Najmedin Meshkati
los Angeles
The writer is a professor of engineering and international relations at the University of Southern California.

To the Editor:

Had development of small-scale cookie-cutter nuclear power plants and nuclear batteries not been sidetracked by prejudice drawn from past misadventures and a focus on giant facilities, and had alternative sources of energy not been so massively subsidized, nuclear would have already displaced wind and solar.

Farhad Manjoo is correct that large-scale nuclear plants are problematic, but intermittent, unreliable energy generation is not a cost-effective, feasible replacement. The cost of standby backup is very high, and hopes for batteries as utility energy storage have founded on the competition for the scarce elements needed for their production.

One promising approach is to replace large-scale nuclear facilities with many smaller but safer, cheaper and more manageable ones. The $10 billion, 10-year planning and implementation cycle for a large nuclear plant in the West can be markedly reduced with small modular reactors (to approximately $1 billion, five years) and microreactors (approximately $100 million, three years). Nuclear power remains the energy source of the future.

Andrew I Fillat
Henry I Miller
Mr Fillat has worked for venture capital firms and information technology companies. dr Miller is a senior fellow at the Pacific Research Institute.

To the Editor:

Farhad Manjoo made several important points about the problems with nuclear power, but failed to mention the devastating impacts that mining of uranium has on communities.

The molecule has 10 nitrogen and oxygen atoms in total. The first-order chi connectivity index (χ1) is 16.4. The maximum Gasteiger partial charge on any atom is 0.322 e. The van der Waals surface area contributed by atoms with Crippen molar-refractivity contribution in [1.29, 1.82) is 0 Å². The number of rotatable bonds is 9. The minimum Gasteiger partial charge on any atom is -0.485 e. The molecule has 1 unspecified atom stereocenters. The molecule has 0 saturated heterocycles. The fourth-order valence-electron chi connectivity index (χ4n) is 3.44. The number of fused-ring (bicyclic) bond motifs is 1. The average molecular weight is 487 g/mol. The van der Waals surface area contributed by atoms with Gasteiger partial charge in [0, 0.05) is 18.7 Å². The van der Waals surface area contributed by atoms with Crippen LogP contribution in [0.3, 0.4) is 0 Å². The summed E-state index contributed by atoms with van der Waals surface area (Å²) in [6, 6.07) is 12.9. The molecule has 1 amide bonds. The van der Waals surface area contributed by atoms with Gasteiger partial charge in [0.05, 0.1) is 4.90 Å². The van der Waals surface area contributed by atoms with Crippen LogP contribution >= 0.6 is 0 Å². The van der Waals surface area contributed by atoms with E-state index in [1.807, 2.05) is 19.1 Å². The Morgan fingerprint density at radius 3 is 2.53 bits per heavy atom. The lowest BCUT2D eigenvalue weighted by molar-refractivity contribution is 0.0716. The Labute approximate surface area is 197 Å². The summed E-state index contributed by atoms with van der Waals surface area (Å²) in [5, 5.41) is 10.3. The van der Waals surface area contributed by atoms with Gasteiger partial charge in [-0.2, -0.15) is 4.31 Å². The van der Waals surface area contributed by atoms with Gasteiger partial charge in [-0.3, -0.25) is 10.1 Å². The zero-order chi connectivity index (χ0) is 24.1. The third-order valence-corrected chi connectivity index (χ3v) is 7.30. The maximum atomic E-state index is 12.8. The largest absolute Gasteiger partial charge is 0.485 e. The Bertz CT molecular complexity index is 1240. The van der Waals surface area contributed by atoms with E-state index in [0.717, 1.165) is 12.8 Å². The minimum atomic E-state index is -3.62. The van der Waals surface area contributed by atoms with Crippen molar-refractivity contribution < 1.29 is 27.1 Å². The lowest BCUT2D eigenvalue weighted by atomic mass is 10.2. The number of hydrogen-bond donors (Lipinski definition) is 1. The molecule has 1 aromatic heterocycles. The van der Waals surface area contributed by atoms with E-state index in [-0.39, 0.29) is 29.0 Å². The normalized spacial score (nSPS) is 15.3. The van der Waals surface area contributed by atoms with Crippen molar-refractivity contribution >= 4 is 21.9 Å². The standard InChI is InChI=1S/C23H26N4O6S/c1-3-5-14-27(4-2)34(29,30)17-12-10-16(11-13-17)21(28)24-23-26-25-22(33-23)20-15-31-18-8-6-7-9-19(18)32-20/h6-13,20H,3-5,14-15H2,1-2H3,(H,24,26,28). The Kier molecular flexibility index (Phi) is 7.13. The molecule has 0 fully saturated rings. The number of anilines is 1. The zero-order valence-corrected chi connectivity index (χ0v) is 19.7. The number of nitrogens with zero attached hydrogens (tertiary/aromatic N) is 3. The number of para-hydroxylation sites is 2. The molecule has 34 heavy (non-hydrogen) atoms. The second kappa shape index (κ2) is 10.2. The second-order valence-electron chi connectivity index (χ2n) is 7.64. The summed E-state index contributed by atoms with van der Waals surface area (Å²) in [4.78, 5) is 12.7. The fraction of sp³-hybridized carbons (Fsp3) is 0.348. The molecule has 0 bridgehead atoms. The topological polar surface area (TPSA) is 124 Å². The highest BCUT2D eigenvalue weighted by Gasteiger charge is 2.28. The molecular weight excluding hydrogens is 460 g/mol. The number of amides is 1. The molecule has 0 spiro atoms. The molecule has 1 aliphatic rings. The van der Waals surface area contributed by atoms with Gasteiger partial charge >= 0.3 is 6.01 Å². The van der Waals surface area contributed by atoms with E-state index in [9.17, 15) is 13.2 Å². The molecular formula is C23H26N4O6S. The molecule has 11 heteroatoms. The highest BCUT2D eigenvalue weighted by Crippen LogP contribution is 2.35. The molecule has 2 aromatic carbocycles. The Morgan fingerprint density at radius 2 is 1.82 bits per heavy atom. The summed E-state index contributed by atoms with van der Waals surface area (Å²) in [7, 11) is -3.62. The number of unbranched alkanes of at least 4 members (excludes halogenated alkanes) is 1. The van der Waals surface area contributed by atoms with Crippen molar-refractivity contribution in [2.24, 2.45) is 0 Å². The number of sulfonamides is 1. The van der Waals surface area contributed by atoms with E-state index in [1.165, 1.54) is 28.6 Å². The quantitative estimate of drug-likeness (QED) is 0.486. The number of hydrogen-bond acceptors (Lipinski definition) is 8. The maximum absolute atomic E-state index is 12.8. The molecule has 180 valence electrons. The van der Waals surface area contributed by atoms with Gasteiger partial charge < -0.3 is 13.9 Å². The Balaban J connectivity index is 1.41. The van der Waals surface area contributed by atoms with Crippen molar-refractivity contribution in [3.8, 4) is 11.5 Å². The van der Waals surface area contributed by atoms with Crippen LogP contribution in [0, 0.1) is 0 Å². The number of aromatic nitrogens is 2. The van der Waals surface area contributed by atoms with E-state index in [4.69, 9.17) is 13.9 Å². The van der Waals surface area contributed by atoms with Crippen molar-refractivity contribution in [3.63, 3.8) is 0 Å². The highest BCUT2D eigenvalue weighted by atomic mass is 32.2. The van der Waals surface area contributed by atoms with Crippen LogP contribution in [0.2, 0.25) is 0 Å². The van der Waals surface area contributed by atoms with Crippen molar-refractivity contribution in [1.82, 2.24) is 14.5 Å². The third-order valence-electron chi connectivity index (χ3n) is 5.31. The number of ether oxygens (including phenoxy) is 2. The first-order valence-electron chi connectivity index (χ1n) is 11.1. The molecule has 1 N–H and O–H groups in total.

Uranium mining in northwestern New Mexico and northeastern Arizona during and after World War II and the Cold War left a disastrous legacy for Indigenous, primarily Native American, communities. Not only were uranium miners (many of whom were Native Americans) and their families sickened and killed by uranium dust from the mines in which they worked, but there are now more than 500 abandoned uranium mine and mill sites on and around the Navajo Nation.

These sites continue to pollute the air, soil, and ground and surface water of the communities where they are located, and the federal, tribal and state governments are currently spending hundreds of millions of dollars to try to remediate many of these sites.

Until these sites are cleaned up (to the extent that is possible), and unless uranium can be mined safely, there should be no mining of it for use in nuclear power plants.

Douglas Meiklejohn
Santa Fe, N.M
The writer is a water quality and land restoration advocate for Conservation Voters New Mexico.

To the Editor:

As a retired nuclear engineer, I take issue with many points in Farhad Manjoo’s column.

Long construction time is not inherent in nuclear plants. In the 1960s I worked on Switzerland’s first nuclear power plant, Beznau I, which took four years from ground breaking to power generation. The plant is now in its sixth decade of successful operation.

Regarding South Korean operators reducing nuclear power “in anticipation of a massive typhoon,” I wonder how many windmills and solar panels would still have been serviceable after it passed. Yes, batteries can store renewable power. They can also store nuclear power.

Bottom line: This is not an either/or issue. There is plenty of need, and room, for both nuclear and renewable energy sources.

Zvi J. Doron